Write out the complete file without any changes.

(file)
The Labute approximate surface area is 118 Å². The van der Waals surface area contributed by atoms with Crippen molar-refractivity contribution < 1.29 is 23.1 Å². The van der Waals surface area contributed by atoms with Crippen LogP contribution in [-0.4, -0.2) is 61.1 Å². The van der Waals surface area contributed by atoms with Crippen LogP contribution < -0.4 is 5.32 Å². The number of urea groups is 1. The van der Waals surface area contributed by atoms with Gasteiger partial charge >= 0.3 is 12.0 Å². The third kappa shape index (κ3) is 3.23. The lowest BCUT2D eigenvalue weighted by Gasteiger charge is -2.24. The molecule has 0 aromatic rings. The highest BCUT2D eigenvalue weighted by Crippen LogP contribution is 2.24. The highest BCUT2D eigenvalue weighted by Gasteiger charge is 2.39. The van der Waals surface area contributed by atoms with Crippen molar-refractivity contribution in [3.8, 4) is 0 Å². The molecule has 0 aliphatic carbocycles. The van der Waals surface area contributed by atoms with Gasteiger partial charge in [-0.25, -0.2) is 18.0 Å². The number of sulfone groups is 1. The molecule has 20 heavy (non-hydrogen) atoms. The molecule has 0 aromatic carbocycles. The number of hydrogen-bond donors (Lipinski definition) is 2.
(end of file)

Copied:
The Labute approximate surface area is 118 Å². The van der Waals surface area contributed by atoms with Crippen molar-refractivity contribution < 1.29 is 23.1 Å². The van der Waals surface area contributed by atoms with Crippen LogP contribution in [-0.4, -0.2) is 61.1 Å². The van der Waals surface area contributed by atoms with Crippen LogP contribution < -0.4 is 5.32 Å². The number of urea groups is 1. The van der Waals surface area contributed by atoms with Gasteiger partial charge >= 0.3 is 12.0 Å². The third kappa shape index (κ3) is 3.23. The lowest BCUT2D eigenvalue weighted by Gasteiger charge is -2.24. The molecule has 0 aromatic rings. The highest BCUT2D eigenvalue weighted by Crippen LogP contribution is 2.24. The highest BCUT2D eigenvalue weighted by Gasteiger charge is 2.39. The van der Waals surface area contributed by atoms with Crippen molar-refractivity contribution in [3.8, 4) is 0 Å². The molecule has 0 aliphatic carbocycles. The van der Waals surface area contributed by atoms with Gasteiger partial charge in [-0.25, -0.2) is 18.0 Å². The number of sulfone groups is 1. The molecule has 20 heavy (non-hydrogen) atoms. The molecule has 0 aromatic carbocycles. The number of hydrogen-bond donors (Lipinski definition) is 2.